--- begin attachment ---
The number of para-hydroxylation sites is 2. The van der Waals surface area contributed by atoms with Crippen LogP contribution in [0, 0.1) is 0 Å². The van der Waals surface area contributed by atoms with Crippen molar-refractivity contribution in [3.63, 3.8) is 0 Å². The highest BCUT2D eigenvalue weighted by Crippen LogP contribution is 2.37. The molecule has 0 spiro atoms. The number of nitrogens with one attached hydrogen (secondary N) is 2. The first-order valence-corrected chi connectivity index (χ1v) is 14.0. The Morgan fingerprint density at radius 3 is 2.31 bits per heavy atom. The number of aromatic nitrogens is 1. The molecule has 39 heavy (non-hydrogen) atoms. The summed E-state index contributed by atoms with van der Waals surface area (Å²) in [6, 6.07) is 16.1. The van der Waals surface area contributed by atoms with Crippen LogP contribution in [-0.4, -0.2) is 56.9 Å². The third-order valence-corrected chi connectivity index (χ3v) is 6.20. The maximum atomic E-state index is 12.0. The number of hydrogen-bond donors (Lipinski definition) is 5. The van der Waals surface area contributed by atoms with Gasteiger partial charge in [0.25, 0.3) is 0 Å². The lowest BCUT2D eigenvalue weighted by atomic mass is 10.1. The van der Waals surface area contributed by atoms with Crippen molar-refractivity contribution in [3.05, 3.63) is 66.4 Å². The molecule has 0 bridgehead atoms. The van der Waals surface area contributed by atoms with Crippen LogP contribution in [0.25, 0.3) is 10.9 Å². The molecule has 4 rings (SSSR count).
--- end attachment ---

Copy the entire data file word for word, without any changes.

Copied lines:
The number of para-hydroxylation sites is 2. The van der Waals surface area contributed by atoms with Crippen LogP contribution in [0, 0.1) is 0 Å². The van der Waals surface area contributed by atoms with Crippen molar-refractivity contribution in [3.63, 3.8) is 0 Å². The highest BCUT2D eigenvalue weighted by Crippen LogP contribution is 2.37. The molecule has 0 spiro atoms. The number of nitrogens with one attached hydrogen (secondary N) is 2. The first-order valence-corrected chi connectivity index (χ1v) is 14.0. The Morgan fingerprint density at radius 3 is 2.31 bits per heavy atom. The number of aromatic nitrogens is 1. The molecule has 39 heavy (non-hydrogen) atoms. The summed E-state index contributed by atoms with van der Waals surface area (Å²) in [6, 6.07) is 16.1. The van der Waals surface area contributed by atoms with Crippen LogP contribution in [-0.4, -0.2) is 56.9 Å². The third-order valence-corrected chi connectivity index (χ3v) is 6.20. The maximum atomic E-state index is 12.0. The number of hydrogen-bond donors (Lipinski definition) is 5. The van der Waals surface area contributed by atoms with Gasteiger partial charge in [0.25, 0.3) is 0 Å². The lowest BCUT2D eigenvalue weighted by atomic mass is 10.1. The van der Waals surface area contributed by atoms with Crippen molar-refractivity contribution in [3.05, 3.63) is 66.4 Å². The molecule has 0 bridgehead atoms. The van der Waals surface area contributed by atoms with Crippen LogP contribution in [0.25, 0.3) is 10.9 Å². The molecule has 4 rings (SSSR count).